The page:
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Why You Need to Strengthen Your Core to Strengthen Your Back
Back to all posts

Why You Need to Strengthen Your Core to Strengthen Your Back

Did you know that the key to helping eliminate everyday lower back pain starts with the core? So many of us suffer from this kind of discomfort, but few know how to improve it.  

The secret isn’t always to rest more or sit differently; it’s to strengthen the entire core, which includes all the muscles on the front and back of your body. Our Back Strengthening Series takes a deep dive into the muscles in the back, core and pelvic floor to provide more stability, mobility, alignment and overall body awareness with the P.volve Method.  

Below, learn more about the workouts from Antonietta Vicario, Chief Training Officer, and the brains behind the series who will lead you through each workout.  

How do I know if I need to strengthen my back? 

If you suffer from any lower back sensitivity, you would benefit from strengthening your back muscles. Also, the back is part of your core, so if strengthening your abdominals is part of your goals, you want to balance your front and back body strength so that you become stronger and more stable throughout your entire core. Back muscles are also extremely important for good posture—and we all know how important that is! 

What are the benefits of having a strong back? 

Improved posture (and therefore less neck, shoulder and back tension), the ability to sit for longer periods of time without feeling any back discomfort and the ability to lift and carry heavy things without straining your back. And most importantly, overall core strength.  

What implications are there for having a weak back or fewer back muscles? 

Most people have some sort of discomfort or pain in their lower backs. As a culture, we tend to sit for prolonged periods of time and not in good alignment. Maintaining the natural curvature of the spine to sit well takes strong abdominal and back muscles and this program strengthens these areas and teaches proper spinal alignment to alleviate discomfort.  

What went into creating this program? Is it more preventative or healing for those with back issues?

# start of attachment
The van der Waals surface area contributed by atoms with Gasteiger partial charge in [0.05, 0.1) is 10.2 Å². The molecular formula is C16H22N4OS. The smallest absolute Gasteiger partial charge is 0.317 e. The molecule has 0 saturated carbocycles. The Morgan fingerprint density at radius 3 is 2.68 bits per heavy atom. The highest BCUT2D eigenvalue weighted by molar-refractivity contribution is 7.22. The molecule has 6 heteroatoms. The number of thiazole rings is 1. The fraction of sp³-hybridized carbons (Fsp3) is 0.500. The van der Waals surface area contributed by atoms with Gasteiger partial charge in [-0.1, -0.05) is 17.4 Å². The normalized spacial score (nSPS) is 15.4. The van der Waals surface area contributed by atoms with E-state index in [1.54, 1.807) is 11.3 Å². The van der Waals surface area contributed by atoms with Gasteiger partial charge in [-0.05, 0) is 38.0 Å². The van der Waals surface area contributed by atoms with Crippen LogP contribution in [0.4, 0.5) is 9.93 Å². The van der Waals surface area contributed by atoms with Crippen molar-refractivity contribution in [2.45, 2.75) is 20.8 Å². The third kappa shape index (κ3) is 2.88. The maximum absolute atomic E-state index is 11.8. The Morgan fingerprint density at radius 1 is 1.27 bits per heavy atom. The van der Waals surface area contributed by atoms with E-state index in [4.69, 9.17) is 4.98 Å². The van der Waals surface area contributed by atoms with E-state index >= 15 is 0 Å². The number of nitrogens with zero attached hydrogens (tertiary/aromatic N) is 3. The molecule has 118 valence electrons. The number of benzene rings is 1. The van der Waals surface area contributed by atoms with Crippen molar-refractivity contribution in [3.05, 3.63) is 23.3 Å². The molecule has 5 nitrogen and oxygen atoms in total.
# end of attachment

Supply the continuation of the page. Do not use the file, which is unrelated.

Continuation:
The aim of this program is to be both preventative as well as healing for people with back issues. The main principles behind alleviating lower back discomfort are to strengthen the core, which includes both the abdominals and back muscles and this program takes its time to properly teach one how to engage their deep abdominals to get the most out of their workouts.  

We also focus on integrating core work into glute strengthening because strong glutes are a great foundation for proper biomechanics when walking, running, being on your feet. We stretch the front of the hip flexors that tend to be tight from sitting for prolonged periods of time which can ultimately cause strain on the lower back. The hamstrings also play a part in the lower back. If they are weak and overstretched, that can create lordosis, or a hyper curve to the lower back which, over time, will result in back pain. Strengthening certain muscles and stretching others to create a balanced and aligned pelvic positioning that supports the natural spinal curvature of the back is crucial for lower back health. 

What are three stretches to do to release any discomfort in the back? 

  • Spinal twists: These are great for back health. You can twist lying down, seated or even standing. 
  • Child’s Pose: Breathe all along the back body, imagining your breath filling up any area of tension and letting that tension go with the exhale. 
  • Cat CowArch and round your spine as you inhale and exhale. 

Try these three moves to get a taste for the Back Strengthening Series today:  


Bridging | P.volve

This move activates the glutes and done with many variations in this program. Be sure to squeeze through the glutes and backs of legs on the way up and as you slowly return to starting position. 

Lying Down Toe Taps 

Lying Down Toe Taps | P.volve

The program really takes the time to teach and connect clients to how to properly work their abdominals and use their breath well to strengthen the deepest layer of the abdominals, the transverse abdominalsHone in on this area as each side hip opens up and slowly returns to starting position. 

Kneeling Hip Flexor Stretch  

Kneeling Hip Flexor Stretch | P.volve

This feel-good move helps you open up the entire side body—hip flexor, obliques and arms. Move slow and controlled through each rep.  




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